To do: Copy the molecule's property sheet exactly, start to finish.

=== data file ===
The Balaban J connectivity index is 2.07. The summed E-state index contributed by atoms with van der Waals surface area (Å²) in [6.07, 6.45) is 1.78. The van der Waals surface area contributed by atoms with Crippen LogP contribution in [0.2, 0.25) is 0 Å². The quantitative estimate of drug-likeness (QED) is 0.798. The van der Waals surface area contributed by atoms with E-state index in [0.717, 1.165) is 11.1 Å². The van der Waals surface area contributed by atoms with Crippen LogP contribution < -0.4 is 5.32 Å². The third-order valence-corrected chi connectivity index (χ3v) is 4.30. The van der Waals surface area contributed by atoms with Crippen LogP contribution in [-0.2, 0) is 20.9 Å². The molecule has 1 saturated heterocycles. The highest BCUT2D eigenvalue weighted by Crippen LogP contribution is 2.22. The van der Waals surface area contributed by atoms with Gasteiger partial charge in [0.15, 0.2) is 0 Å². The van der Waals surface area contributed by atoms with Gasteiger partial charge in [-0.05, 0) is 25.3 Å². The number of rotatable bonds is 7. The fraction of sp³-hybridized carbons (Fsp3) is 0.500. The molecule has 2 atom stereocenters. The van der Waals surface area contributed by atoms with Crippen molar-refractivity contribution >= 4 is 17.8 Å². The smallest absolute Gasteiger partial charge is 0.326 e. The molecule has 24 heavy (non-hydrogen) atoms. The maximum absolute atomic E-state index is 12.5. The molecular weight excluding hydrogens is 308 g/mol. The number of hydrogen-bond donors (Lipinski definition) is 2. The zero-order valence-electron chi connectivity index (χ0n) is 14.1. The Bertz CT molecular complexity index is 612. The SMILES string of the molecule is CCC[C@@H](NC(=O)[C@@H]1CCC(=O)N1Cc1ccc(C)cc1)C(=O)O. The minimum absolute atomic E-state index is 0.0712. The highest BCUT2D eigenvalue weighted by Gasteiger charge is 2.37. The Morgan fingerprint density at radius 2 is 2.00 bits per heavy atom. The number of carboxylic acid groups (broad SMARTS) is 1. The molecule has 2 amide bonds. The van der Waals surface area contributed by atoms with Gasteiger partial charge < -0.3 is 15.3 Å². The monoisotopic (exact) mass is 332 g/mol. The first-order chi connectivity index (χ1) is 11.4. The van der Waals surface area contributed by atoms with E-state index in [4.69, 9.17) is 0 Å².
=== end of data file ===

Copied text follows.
The Balaban J connectivity index is 2.07. The summed E-state index contributed by atoms with van der Waals surface area (Å²) in [6.07, 6.45) is 1.78. The van der Waals surface area contributed by atoms with Crippen LogP contribution in [0.2, 0.25) is 0 Å². The quantitative estimate of drug-likeness (QED) is 0.798. The van der Waals surface area contributed by atoms with E-state index in [0.717, 1.165) is 11.1 Å². The van der Waals surface area contributed by atoms with Crippen LogP contribution < -0.4 is 5.32 Å². The third-order valence-corrected chi connectivity index (χ3v) is 4.30. The van der Waals surface area contributed by atoms with Crippen LogP contribution in [-0.2, 0) is 20.9 Å². The molecule has 1 saturated heterocycles. The highest BCUT2D eigenvalue weighted by Crippen LogP contribution is 2.22. The van der Waals surface area contributed by atoms with Gasteiger partial charge in [0.15, 0.2) is 0 Å². The van der Waals surface area contributed by atoms with Gasteiger partial charge in [-0.05, 0) is 25.3 Å². The number of rotatable bonds is 7. The fraction of sp³-hybridized carbons (Fsp3) is 0.500. The molecule has 2 atom stereocenters. The van der Waals surface area contributed by atoms with Crippen molar-refractivity contribution >= 4 is 17.8 Å². The smallest absolute Gasteiger partial charge is 0.326 e. The molecule has 24 heavy (non-hydrogen) atoms. The maximum absolute atomic E-state index is 12.5. The molecular weight excluding hydrogens is 308 g/mol. The number of hydrogen-bond donors (Lipinski definition) is 2. The zero-order valence-electron chi connectivity index (χ0n) is 14.1. The Bertz CT molecular complexity index is 612. The SMILES string of the molecule is CCC[C@@H](NC(=O)[C@@H]1CCC(=O)N1Cc1ccc(C)cc1)C(=O)O. The minimum absolute atomic E-state index is 0.0712. The highest BCUT2D eigenvalue weighted by Gasteiger charge is 2.37. The Morgan fingerprint density at radius 2 is 2.00 bits per heavy atom. The number of carboxylic acid groups (broad SMARTS) is 1. The molecule has 2 amide bonds. The van der Waals surface area contributed by atoms with Gasteiger partial charge < -0.3 is 15.3 Å². The monoisotopic (exact) mass is 332 g/mol. The first-order chi connectivity index (χ1) is 11.4. The van der Waals surface area contributed by atoms with E-state index in [4.69, 9.17) is 0 Å².